Punch,  22 (1852), 161.

A Clinical Case of Larceny



News-Commentary, Drollery


Pharmaceuticals, Medical Treatment, Crime, Mental Illness, Phrenology, Education, Human Development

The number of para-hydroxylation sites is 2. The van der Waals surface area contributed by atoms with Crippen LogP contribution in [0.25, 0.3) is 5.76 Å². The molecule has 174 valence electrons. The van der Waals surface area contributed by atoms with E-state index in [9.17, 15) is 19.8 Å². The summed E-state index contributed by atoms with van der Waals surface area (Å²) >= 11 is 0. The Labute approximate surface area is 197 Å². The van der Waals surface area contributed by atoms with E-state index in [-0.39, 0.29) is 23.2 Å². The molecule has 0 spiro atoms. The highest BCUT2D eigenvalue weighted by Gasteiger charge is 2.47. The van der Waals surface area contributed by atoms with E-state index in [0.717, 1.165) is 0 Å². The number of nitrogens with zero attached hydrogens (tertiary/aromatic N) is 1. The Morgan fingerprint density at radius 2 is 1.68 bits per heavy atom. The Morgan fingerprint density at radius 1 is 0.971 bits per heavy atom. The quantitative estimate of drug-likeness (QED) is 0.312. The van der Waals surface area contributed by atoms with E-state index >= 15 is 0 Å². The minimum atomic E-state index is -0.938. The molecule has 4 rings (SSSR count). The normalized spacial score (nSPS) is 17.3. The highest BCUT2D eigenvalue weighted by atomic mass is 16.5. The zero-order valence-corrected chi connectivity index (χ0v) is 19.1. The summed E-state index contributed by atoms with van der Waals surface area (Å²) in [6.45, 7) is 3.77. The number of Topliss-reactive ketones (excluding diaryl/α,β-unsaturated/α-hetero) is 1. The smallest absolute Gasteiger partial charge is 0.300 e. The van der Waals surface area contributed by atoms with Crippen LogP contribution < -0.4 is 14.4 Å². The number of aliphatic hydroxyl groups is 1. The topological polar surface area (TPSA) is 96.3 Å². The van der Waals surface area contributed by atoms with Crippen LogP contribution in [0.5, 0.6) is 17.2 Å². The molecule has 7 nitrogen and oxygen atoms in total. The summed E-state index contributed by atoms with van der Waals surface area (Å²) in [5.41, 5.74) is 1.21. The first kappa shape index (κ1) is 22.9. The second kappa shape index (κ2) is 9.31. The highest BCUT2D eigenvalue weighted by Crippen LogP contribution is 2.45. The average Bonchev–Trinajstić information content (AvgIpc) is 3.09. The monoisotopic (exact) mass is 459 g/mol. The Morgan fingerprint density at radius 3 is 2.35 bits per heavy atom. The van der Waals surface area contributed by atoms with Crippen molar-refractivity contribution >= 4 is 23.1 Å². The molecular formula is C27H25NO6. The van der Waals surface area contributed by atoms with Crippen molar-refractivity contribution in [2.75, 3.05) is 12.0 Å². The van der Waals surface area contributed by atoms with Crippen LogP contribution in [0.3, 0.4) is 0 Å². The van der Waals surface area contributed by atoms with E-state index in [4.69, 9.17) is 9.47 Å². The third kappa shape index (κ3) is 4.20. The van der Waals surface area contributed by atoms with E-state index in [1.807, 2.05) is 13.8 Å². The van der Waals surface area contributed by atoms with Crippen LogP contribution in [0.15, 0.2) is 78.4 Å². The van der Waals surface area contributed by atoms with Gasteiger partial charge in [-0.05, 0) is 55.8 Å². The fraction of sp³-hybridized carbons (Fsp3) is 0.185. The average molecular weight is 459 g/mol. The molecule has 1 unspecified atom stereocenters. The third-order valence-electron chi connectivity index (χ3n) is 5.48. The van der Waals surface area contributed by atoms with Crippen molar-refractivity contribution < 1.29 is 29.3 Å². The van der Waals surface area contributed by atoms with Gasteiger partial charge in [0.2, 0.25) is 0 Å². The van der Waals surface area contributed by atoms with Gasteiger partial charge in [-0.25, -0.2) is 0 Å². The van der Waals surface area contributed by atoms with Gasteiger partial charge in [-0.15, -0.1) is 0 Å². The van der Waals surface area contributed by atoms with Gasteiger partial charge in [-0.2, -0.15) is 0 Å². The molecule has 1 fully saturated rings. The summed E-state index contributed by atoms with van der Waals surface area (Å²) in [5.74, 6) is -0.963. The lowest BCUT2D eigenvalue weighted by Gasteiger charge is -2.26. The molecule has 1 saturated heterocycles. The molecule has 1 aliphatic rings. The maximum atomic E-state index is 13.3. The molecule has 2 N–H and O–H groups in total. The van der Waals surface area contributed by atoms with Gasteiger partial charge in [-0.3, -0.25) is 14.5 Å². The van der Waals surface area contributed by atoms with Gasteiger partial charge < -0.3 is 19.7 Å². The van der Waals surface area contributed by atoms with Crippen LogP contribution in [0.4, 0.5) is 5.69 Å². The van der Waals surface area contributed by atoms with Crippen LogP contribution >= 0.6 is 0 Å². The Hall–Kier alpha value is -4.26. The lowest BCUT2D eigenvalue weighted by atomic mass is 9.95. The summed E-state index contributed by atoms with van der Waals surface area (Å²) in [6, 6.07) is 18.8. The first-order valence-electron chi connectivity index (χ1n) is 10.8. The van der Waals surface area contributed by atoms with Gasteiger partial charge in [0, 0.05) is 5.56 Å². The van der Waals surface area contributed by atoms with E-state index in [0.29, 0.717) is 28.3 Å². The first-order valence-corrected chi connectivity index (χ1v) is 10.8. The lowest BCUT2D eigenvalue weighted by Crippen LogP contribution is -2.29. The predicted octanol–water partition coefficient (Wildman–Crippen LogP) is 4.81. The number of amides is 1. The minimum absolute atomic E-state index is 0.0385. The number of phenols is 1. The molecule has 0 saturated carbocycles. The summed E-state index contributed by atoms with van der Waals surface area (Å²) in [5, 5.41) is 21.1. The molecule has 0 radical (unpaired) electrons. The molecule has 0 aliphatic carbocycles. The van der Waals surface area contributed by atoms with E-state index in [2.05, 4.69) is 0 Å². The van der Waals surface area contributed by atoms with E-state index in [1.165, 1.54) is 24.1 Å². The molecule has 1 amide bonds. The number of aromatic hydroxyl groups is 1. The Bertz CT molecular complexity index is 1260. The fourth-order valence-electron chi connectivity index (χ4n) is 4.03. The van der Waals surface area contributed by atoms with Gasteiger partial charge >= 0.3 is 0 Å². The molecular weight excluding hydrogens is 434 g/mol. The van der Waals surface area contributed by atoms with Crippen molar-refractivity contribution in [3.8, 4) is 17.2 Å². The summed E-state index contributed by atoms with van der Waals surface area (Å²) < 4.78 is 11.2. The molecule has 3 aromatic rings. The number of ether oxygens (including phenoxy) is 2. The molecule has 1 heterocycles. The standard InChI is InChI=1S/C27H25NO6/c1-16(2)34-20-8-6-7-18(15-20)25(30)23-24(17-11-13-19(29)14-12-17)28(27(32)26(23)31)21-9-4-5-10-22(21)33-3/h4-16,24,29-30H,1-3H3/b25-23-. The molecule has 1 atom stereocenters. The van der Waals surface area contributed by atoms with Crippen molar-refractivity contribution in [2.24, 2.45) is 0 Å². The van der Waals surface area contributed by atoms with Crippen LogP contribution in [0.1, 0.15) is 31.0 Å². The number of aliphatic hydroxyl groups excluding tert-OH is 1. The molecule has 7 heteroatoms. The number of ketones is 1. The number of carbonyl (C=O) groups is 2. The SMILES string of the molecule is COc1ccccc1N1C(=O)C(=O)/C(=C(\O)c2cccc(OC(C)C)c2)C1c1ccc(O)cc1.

Notes the strange cure for epilepsy prescribed by George Bate in his Pharmacopeia but points out that physicians of Bates' day 'practised according to the science of the period'. Comparing medical practitioners to lawyers, notes that 'judges and magistrates' only 'administer punishments [...] conformably to the rules of the faculty' but regards this as a reason for criticising a sentence without attacking the judge. Objects strongly to a judge's decision to flog a ten year-old child for theft, and thinks education rather than flagellation is the proper way of removing the child's 'constitutional propensity to steal'. Discusses the phrenologists' claims regarding the faculty of 'acquisitiveness' and points out that illustrations of this can be seen in the London shop of Cornelius Donovan, the phrenologist.

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